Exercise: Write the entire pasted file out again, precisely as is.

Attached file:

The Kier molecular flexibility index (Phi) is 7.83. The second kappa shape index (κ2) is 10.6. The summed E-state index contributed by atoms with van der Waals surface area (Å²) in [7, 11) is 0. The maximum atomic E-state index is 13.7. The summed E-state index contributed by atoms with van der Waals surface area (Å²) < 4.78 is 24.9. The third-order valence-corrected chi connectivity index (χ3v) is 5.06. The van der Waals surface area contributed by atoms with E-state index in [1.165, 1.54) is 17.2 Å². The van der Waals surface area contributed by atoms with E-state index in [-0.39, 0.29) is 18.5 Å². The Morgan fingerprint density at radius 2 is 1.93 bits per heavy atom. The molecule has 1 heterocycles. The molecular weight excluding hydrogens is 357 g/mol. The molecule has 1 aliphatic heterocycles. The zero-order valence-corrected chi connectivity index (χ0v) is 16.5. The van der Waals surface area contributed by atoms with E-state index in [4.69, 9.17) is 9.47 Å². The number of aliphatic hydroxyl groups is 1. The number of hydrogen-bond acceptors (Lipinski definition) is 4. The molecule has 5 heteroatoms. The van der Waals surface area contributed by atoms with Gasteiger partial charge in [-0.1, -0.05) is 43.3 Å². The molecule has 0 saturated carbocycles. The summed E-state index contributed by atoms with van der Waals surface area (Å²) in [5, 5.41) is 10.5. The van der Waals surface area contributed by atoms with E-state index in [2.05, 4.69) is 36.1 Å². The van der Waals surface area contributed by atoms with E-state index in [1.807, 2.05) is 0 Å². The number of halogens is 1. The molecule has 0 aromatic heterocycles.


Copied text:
The Kier molecular flexibility index (Phi) is 7.83. The second kappa shape index (κ2) is 10.6. The summed E-state index contributed by atoms with van der Waals surface area (Å²) in [7, 11) is 0. The maximum atomic E-state index is 13.7. The summed E-state index contributed by atoms with van der Waals surface area (Å²) < 4.78 is 24.9. The third-order valence-corrected chi connectivity index (χ3v) is 5.06. The van der Waals surface area contributed by atoms with E-state index in [1.165, 1.54) is 17.2 Å². The van der Waals surface area contributed by atoms with E-state index in [-0.39, 0.29) is 18.5 Å². The Morgan fingerprint density at radius 2 is 1.93 bits per heavy atom. The molecule has 1 heterocycles. The molecular weight excluding hydrogens is 357 g/mol. The molecule has 1 aliphatic heterocycles. The zero-order valence-corrected chi connectivity index (χ0v) is 16.5. The van der Waals surface area contributed by atoms with E-state index in [4.69, 9.17) is 9.47 Å². The number of aliphatic hydroxyl groups is 1. The number of hydrogen-bond acceptors (Lipinski definition) is 4. The molecule has 5 heteroatoms. The van der Waals surface area contributed by atoms with Gasteiger partial charge in [-0.1, -0.05) is 43.3 Å². The molecule has 0 saturated carbocycles. The summed E-state index contributed by atoms with van der Waals surface area (Å²) in [5, 5.41) is 10.5. The van der Waals surface area contributed by atoms with E-state index in [2.05, 4.69) is 36.1 Å². The van der Waals surface area contributed by atoms with E-state index in [1.807, 2.05) is 0 Å². The number of halogens is 1. The molecule has 0 aromatic heterocycles.